I have to say that while the procedure described leads to correct result, it seems to be lacking certain ingenuity so often found in the articles here. In my opinion, this is how one would do the task without taking too much time to think about various possibilities. Nothing wrong with that, if you just need to do it once, but I wouldn't publish it in an article.
To be more precise, the article does several actions where there could be just one (e.g., insert all, delete those that are in first table, delete those that are in second table). Why not insert just those unused outright in the first place?
When filling the table with data, various loops and even import from Excel are mentioned - but not a hint that there is way to do it in set-based SQL.
The article does not contain INSERT INTO statements, that would enable readers to create the same environment easily. Also, it just mentions how to find available keys, not how to apply the result and get new ID's assigned correctly.
This is how I would go about removing duplicates in a similar case (for simplicity, I used temporary tables instead of your permanent tables in 2 databases). You will observe, that I have used a table "numbers" which is not defined in the script. This is a one-column table, also known as "Tally" table, and you can find a lot about it and its uses here on the forums (also how to create and fill it, therefore I won't repeat that, for the sake of simplicity).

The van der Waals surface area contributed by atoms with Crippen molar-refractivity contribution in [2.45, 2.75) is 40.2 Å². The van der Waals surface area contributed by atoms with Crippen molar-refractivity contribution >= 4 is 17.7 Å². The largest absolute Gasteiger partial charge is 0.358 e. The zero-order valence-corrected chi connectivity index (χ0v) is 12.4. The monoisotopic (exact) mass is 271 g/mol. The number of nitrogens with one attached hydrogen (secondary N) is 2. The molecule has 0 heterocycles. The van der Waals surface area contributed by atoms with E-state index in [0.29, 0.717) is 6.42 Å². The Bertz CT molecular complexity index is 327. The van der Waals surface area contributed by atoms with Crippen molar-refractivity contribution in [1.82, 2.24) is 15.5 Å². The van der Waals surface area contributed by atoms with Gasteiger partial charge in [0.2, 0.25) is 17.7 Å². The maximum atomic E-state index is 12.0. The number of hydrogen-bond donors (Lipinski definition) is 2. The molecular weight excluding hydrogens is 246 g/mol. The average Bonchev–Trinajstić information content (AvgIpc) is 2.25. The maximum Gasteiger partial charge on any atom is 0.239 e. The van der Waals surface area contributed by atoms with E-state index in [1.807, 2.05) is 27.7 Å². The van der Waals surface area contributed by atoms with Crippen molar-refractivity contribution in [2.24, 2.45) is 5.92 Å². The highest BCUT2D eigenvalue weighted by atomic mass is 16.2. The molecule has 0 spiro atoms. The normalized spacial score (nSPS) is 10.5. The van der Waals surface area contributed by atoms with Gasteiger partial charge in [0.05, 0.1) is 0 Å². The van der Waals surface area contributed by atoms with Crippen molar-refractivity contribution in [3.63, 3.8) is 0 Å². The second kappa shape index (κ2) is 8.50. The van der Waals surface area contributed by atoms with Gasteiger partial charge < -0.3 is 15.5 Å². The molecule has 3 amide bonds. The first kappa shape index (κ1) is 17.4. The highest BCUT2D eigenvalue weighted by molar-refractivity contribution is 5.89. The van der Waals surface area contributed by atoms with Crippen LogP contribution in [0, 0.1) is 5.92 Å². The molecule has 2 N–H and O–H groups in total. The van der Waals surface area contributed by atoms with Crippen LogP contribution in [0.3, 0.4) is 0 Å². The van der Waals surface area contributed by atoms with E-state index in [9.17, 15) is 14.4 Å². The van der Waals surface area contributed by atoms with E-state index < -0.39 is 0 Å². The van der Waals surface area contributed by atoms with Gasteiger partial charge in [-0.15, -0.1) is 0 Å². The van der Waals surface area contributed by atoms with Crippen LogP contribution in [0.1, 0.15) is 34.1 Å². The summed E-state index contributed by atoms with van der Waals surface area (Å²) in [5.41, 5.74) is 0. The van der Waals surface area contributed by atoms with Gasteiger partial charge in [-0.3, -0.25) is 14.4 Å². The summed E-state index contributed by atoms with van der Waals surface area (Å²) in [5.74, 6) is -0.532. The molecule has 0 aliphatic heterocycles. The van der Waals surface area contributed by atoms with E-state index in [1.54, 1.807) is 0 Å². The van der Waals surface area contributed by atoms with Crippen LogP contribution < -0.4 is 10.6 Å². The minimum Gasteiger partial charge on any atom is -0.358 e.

IF object_id('tempdb..#emp_one') IS NOT NULL DROP TABLE #emp_one
IF object_id('tempdb..#emp_two') IS NOT NULL DROP TABLE #emp_two
IF object_id('tempdb..#emp_free_no') IS NOT NULL DROP TABLE #emp_free_no
IF object_id('tempdb..#duplicates') IS NOT NULL DROP TABLE #duplicates
/*create test tables*/
CREATE TABLE #emp_one(emp_no VARCHAR(4))
CREATE TABLE #emp_two(emp_no VARCHAR(4))
/*insert sample data*/
INSERT INTO #emp_one
INSERT INTO #emp_two
/*prepare table emp_two for renumbering - add column that will hold the new employee number*/
ALTER TABLE #emp_two ADD new_emp_no VARCHAR(4)
/*table of available (unused) employee numbers*/
CREATE TABLE #emp_free_no(id INT IDENTITY, emp_no VARCHAR(4))
INSERT INTO #emp_free_no (emp_no)
(SELECT RIGHT('000'+ CAST(number as VARCHAR(4)),4) as emp_no
WHERE number > 0 and number < 10000) as Q
LEFT JOIN #emp_one e1 ON e1.emp_no=Q.emp_no
LEFT JOIN #emp_two e2 ON e2.emp_no=Q.emp_no
WHERE e1.emp_no IS NULL AND e2.emp_no IS NULL
/*table of employee numbers that need to be replaced - exist in both tables
these numbers will remain in table emp_one and will be changed in table emp_two*/
CREATE TABLE #duplicates (dupid INT IDENTITY, emp_no VARCHAR(4))
INSERT INTO #duplicates
FROM #emp_two e2
JOIN #emp_one e1 ON e1.emp_no=e2.emp_no
/*write the new employee number*/
FROM #emp_two e2
LEFT JOIN #duplicates d ON d.emp_no = e2.emp_no
LEFT JOIN #emp_free_no f ON f.id=d.dupid
SELECT * FROM #emp_two
You can now move the rows from table emp_two to table emp_one, and use new_emp_no as key when inserting into table emp_one.